Medical Education for the World and Home

When Arthur Guyton assumed the chair of physiology at the 2-year University of Mississippi Medical School in Oxford in 1948, he recognized a personal inadequacy because he actually never had taken a full graduate physiology curriculum. His knowledge derived only from medical school courses at Harvard, as well as what he had picked up in surgical internship and brief surgical residency and his term with the Navy in the war. Continue reading “Medical Education for the World and Home”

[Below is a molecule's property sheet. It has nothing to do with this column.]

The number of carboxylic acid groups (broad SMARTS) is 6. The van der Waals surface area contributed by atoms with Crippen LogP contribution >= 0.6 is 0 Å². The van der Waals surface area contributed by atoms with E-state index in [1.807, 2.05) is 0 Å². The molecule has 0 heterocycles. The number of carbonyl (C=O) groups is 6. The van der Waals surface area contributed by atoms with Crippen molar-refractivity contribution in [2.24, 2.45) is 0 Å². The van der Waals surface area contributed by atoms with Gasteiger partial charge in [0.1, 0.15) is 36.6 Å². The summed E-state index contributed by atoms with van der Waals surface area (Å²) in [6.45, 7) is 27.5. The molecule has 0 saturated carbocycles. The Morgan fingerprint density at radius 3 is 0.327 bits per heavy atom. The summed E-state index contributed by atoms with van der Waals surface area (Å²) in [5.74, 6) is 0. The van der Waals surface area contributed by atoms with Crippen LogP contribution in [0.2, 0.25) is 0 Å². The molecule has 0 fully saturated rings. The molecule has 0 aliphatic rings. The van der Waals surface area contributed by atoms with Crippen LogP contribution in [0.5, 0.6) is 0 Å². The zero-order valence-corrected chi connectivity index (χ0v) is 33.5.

Advertisements

Slowly Rising Pressure

Anyone who grows up in Mississippi gains respect for the effects of slowly moving fluid. The fertile soil of the Mississippi Delta, from Memphis down through Clarksdale and Yazoo City to Vicksburg, accumulated over millenia of flooding and deposition of silt carried by the river from northern tributaries. As a boy, Ott Guyton certainly heard about the Great Flood of 1927 and read with interest about the expansion of levees and scientific study of hydraulics by the U.S. Army Corps of Engineers.[1] Floods in Mississippi typically don’t burst upon the scene in an onrushing torrent. Instead the water rises inch by inch often under clear skies in bright sunlight with inescapable devastating effect. Continue reading “Slowly Rising Pressure”